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D Smoke: Battle-tested, bilingual and born for stardom

As the NBA resumed its season in what is now affectionately known as “The Bubble,” it did so with a theme song, “Black Habits,” that not only aligns with messaging consistent with the Black Lives Matter movement but also demands excellence from its devout supporters. Months before BLM took center stage in the wake of several police-involved killings of Black men and women, the same track (and album) set the stage for what was expected to be the biggest prizefight of the year — Deontay Wilder vs. Tyson Fury.

Its orator, D Smoke, born Daniel Farris, had only been introduced to the masses the summer before in a grueling reality series competition show, “Rhythm + Flow.” His live performance, however, confirmed he was every bit the seasoned professional and more than ready for the moment. As Black America watched with bated breath, he led a 6-foot-8-inch, Alabama-bred, masked menace into the ring, reminding us all that Black History Month was upon us.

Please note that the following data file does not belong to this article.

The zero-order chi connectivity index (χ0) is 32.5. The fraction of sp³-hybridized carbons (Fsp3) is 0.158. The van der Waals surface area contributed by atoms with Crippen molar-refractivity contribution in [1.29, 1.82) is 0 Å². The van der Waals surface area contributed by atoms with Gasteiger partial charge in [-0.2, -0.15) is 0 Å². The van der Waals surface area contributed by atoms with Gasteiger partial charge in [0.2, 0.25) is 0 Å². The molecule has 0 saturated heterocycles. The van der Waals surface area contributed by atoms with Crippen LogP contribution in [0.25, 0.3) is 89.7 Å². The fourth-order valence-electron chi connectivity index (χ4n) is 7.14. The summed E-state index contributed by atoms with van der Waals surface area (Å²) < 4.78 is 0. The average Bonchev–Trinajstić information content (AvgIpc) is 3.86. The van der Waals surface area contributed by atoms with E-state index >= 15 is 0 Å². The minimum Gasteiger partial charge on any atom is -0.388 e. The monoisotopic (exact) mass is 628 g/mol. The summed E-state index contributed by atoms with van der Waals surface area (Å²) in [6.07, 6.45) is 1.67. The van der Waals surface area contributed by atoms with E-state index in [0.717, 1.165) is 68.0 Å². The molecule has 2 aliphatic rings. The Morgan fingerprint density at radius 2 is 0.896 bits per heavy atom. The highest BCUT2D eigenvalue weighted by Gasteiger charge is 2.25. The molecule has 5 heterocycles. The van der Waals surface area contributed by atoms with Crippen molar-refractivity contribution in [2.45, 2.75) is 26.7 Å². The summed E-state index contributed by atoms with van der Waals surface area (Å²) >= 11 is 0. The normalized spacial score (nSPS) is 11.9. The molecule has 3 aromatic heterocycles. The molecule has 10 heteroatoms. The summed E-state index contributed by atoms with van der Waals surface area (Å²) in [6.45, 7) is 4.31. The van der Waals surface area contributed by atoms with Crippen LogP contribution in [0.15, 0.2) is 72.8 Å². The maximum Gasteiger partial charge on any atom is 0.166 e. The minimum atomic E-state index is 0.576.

Black magic, Black excellence
Black habits, this black medicine, everything
Black Chucks, black tux, everything, everything…

Despite a night that ended in favor of Wilder’s opponent, the bilingual emcee put the world on notice, unarguably turning in the best performance of the evening. In that moment, it was abundantly clear that his victory was no accident.

I feel divine, it came on time, God never changes
Ain’t gon’ lie, I lost faith and cried, then my faith revived
And as soon as I let go and surrendered to Him my talents
This young king took off like, go, go gadget, there go that … Black magic …

Black tie, black ride, everything, everything
Black pride, black lives, everything (Ah-ah-ah)

That D Smoke made such an announcement during a prizefight was fitting for obvious reasons. As a product of Inglewood, California, he learned early on to either pick up a hobby or be engulfed by the trappings of urban living.

“My brothers and I and the homies, we were into some of everything,” he said. “I was into sports. I played basketball. I would put on the gloves. Us being able to fight was really what got us a pass in the ‘hood because nobody really messed with us. One, because it was [a lot] of us, and two, we would be outdoors. People knew who we was because we grew up over there.”

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